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Digitally altered, what does it mean ?

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I've just been looking at some Alamy contribs photographs online.

 

Some of the photographs i have looked at have obviously had massive amounts or `help` huge saturation levels etc

 

I know that skies are not blue, yellow, red and purple all in the same photograph.

 

Then i see the contrib states `not digitally altered` !!

 

Am I missing something here ?

 

 

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Anything you could have done in the darkroom isn't usually reckoned to be alteration. I certainly wouldn't.

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Sometimes I see the moon over the world-famous building, evidently Added in Photoshop, but is marked as non Digitally Altered. Radim

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Sometimes I see the moon over the world-famous building, evidently Added in Photoshop, but is marked as non Digitally Altered. Radim

 

Add balloons, men in boilersuits, branches of the same tree, windmills and tulips and probably many more.

Most of these even come up at the same page, which may make me laugh out loud when I see it. But to the client it's very clear that digitally altered: no, can not be trusted.

 

There has been a sweep for those moons at some point. And a lot of contributors have cleaned up their act on the moons after that. Mostly by declaring them digitally altered. Some added a line in the description declaring the moon inserted. I have done the opposite: declaring my moon or sun genuine ;-)

So when I declare an image digitally altered I usually describe what that has been: like removing power lines.

 

wim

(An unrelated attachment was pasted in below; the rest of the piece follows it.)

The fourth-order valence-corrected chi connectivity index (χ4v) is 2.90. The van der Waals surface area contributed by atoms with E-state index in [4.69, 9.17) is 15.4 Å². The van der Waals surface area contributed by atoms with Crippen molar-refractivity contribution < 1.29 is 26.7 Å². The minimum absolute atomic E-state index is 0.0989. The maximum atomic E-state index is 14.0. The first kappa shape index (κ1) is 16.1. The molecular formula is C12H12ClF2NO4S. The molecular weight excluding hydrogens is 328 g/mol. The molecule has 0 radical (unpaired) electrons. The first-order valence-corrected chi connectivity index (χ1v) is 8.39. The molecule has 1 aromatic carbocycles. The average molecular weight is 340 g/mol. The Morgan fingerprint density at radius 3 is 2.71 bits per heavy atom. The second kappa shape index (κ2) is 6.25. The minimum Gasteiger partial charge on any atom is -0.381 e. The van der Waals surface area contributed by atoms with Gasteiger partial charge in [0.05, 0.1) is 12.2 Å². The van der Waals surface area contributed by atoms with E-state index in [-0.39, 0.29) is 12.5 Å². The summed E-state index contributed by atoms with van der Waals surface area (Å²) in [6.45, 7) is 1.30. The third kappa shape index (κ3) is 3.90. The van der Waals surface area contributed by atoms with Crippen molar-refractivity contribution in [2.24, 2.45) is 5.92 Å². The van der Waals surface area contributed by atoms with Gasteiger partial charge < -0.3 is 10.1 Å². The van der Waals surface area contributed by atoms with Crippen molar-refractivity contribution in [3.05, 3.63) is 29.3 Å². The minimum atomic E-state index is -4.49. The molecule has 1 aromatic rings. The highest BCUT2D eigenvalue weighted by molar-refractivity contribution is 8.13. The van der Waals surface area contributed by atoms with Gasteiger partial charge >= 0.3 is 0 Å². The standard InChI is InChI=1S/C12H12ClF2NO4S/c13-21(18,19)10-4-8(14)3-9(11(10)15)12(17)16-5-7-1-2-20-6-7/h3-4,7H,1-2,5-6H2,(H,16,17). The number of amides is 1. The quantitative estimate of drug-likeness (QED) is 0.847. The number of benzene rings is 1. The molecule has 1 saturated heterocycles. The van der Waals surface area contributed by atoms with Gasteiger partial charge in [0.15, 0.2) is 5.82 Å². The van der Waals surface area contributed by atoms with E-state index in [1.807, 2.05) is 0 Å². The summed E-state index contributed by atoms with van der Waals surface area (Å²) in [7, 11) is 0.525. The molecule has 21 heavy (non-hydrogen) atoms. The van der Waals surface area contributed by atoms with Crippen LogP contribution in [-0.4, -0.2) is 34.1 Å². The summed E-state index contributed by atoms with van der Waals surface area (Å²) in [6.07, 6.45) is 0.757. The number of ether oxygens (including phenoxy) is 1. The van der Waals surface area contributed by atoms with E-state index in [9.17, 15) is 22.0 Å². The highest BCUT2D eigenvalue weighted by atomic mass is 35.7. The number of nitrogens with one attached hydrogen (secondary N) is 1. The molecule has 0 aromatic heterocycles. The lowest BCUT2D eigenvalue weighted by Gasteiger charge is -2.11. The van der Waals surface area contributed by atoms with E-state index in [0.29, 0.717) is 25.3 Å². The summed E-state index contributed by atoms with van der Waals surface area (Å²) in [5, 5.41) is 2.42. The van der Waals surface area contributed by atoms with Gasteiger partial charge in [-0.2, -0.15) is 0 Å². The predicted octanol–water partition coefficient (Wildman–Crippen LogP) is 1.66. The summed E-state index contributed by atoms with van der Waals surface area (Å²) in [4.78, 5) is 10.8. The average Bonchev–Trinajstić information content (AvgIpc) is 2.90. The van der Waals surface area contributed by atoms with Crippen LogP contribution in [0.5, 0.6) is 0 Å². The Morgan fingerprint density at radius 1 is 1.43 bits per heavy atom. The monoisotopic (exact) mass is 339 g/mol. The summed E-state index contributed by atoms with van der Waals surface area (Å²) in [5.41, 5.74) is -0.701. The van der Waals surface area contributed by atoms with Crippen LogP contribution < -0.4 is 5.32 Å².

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My 10 pence worth - is it is boosting the normal colour, pushing the clarity, tweaking the exposure or within reason the colour balance I regard this as not digitally altered, I regard this as processing and enhancement. 

 

But if anything is removed, power lines, people, objects or items or there is a significant colour change, then it has been digitally altered - in which case I put a note to this

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Anything you could have done in the darkroom isn't usually reckoned to be alteration. I certainly wouldn't.

I adopt the same approach.It is essentially true but I would make that not NORMALLY done in the darkroom. I have recently been looking at combination-printed pictures by Angus McBean and Hag. That was real craftsmanship!

Edited by Martin P Wilson

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If it is not what would have been experienced when there, then it is digitally altered.

 

On the list below, items 3 to 5 should be marked as yes...

 

http://www.epuk.org/the-curve/image-manipulation

Arguably the more extreme versions of point 2 should also be marked as digitally altered. As in this one of mine. It has a note:

Heavily processed to give toy camera, dreamy look

 

summer-dreaming-honfleur-france-fa6dk5.j

Edited by Martin P Wilson

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If it is not what would have been experienced when there, then it is digitally altered.

 

On the list below, items 3 to 5 should be marked as yes...

 

http://www.epuk.org/the-curve/image-manipulation

Arguably the more extreme versions of point 2 should also be marked as digitally altered. As in this one of mine. It has a note:

Heavily processed to give toy camera, dreamy look

 

summer-dreaming-honfleur-france-fa6dk5.j

 

Not in my book. The World Press Photo criteria are surprisingly restrictive. I can think of some great press pix of the past they would have disqualified. Remember Joe Gormly and Derek Ezra?

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Thank you for the replies.

I always use lightroom and adjust slightly to to what was there on the day. it was just seeing some photographs that had been massively altered and that confused me a little

I wouldn't want to risk QC with too much !

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There is a very thin line here that will get to the interpretation of the photographer.

Some might be purists saying that any changes is a digitally altered image even if its just a tweak in the color temperature so it looks more natural.

Some other will say that getting rid of power lines you are not altering the essence of the image.

Its a nice debate, but you will not get to any conclusion in the end, sorry.

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